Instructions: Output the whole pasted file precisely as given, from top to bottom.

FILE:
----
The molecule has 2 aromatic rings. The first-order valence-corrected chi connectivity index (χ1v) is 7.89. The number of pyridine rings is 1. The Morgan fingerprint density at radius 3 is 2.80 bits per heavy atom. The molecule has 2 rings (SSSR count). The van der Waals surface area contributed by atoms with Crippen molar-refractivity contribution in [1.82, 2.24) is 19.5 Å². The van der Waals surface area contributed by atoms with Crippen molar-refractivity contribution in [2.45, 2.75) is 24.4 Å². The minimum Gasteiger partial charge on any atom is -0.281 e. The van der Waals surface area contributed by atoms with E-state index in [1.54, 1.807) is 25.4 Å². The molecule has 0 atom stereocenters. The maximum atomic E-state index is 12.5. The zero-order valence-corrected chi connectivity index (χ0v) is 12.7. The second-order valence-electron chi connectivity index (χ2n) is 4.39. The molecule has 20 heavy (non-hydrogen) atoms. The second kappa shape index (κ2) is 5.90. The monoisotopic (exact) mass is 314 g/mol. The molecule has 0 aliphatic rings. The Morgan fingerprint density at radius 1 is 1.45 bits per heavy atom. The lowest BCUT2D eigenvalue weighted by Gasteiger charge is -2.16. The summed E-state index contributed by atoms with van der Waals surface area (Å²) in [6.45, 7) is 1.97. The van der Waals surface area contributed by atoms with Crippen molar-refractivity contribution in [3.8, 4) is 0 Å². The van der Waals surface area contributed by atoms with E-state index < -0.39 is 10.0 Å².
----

The molecule has 2 aromatic rings. The first-order valence-corrected chi connectivity index (χ1v) is 7.89. The number of pyridine rings is 1. The Morgan fingerprint density at radius 3 is 2.80 bits per heavy atom. The molecule has 2 rings (SSSR count). The van der Waals surface area contributed by atoms with Crippen molar-refractivity contribution in [1.82, 2.24) is 19.5 Å². The van der Waals surface area contributed by atoms with Crippen molar-refractivity contribution in [2.45, 2.75) is 24.4 Å². The minimum Gasteiger partial charge on any atom is -0.281 e. The van der Waals surface area contributed by atoms with E-state index in [1.54, 1.807) is 25.4 Å². The molecule has 0 atom stereocenters. The maximum atomic E-state index is 12.5. The zero-order valence-corrected chi connectivity index (χ0v) is 12.7. The second-order valence-electron chi connectivity index (χ2n) is 4.39. The molecule has 20 heavy (non-hydrogen) atoms. The second kappa shape index (κ2) is 5.90. The monoisotopic (exact) mass is 314 g/mol. The molecule has 0 aliphatic rings. The Morgan fingerprint density at radius 1 is 1.45 bits per heavy atom. The lowest BCUT2D eigenvalue weighted by Gasteiger charge is -2.16. The summed E-state index contributed by atoms with van der Waals surface area (Å²) in [6.45, 7) is 1.97. The van der Waals surface area contributed by atoms with Crippen molar-refractivity contribution in [3.8, 4) is 0 Å². The van der Waals surface area contributed by atoms with E-state index < -0.39 is 10.0 Å².